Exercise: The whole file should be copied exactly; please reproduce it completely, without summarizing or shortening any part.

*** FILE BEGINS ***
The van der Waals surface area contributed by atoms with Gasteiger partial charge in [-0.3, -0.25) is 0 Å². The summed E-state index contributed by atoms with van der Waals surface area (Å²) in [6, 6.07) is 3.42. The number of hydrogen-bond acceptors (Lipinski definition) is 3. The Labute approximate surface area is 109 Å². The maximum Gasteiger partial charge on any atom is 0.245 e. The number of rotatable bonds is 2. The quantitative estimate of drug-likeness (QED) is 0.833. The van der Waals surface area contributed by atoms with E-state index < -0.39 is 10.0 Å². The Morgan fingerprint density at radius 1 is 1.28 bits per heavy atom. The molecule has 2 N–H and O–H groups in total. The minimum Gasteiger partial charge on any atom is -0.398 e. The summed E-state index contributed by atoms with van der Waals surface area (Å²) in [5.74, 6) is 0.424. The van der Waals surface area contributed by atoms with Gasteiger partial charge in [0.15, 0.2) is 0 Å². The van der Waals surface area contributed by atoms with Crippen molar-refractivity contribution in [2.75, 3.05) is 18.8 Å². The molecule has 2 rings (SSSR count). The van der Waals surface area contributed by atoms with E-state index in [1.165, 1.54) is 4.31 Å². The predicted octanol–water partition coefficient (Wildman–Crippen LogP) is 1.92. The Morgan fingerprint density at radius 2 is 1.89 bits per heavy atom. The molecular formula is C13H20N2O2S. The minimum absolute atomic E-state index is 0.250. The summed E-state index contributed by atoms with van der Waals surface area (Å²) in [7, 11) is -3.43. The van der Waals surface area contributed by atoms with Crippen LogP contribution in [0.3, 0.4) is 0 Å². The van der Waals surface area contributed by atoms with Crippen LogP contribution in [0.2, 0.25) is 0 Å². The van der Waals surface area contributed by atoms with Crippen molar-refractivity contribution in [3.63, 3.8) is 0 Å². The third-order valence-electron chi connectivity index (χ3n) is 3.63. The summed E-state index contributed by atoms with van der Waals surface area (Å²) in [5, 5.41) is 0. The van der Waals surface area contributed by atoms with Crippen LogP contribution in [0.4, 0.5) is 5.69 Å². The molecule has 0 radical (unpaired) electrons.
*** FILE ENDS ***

The van der Waals surface area contributed by atoms with Gasteiger partial charge in [-0.3, -0.25) is 0 Å². The summed E-state index contributed by atoms with van der Waals surface area (Å²) in [6, 6.07) is 3.42. The number of hydrogen-bond acceptors (Lipinski definition) is 3. The Labute approximate surface area is 109 Å². The maximum Gasteiger partial charge on any atom is 0.245 e. The number of rotatable bonds is 2. The quantitative estimate of drug-likeness (QED) is 0.833. The van der Waals surface area contributed by atoms with E-state index < -0.39 is 10.0 Å². The Morgan fingerprint density at radius 1 is 1.28 bits per heavy atom. The molecule has 2 N–H and O–H groups in total. The minimum Gasteiger partial charge on any atom is -0.398 e. The summed E-state index contributed by atoms with van der Waals surface area (Å²) in [5.74, 6) is 0.424. The van der Waals surface area contributed by atoms with Gasteiger partial charge in [0.15, 0.2) is 0 Å². The van der Waals surface area contributed by atoms with Crippen molar-refractivity contribution in [2.75, 3.05) is 18.8 Å². The molecule has 2 rings (SSSR count). The van der Waals surface area contributed by atoms with E-state index in [1.165, 1.54) is 4.31 Å². The predicted octanol–water partition coefficient (Wildman–Crippen LogP) is 1.92. The Morgan fingerprint density at radius 2 is 1.89 bits per heavy atom. The molecular formula is C13H20N2O2S. The minimum absolute atomic E-state index is 0.250. The summed E-state index contributed by atoms with van der Waals surface area (Å²) in [7, 11) is -3.43. The van der Waals surface area contributed by atoms with Crippen LogP contribution in [0.3, 0.4) is 0 Å². The van der Waals surface area contributed by atoms with Crippen LogP contribution in [0.2, 0.25) is 0 Å². The van der Waals surface area contributed by atoms with Crippen molar-refractivity contribution in [3.63, 3.8) is 0 Å². The third-order valence-electron chi connectivity index (χ3n) is 3.63. The summed E-state index contributed by atoms with van der Waals surface area (Å²) in [5, 5.41) is 0. The van der Waals surface area contributed by atoms with Crippen LogP contribution in [0.4, 0.5) is 5.69 Å². The molecule has 0 radical (unpaired) electrons.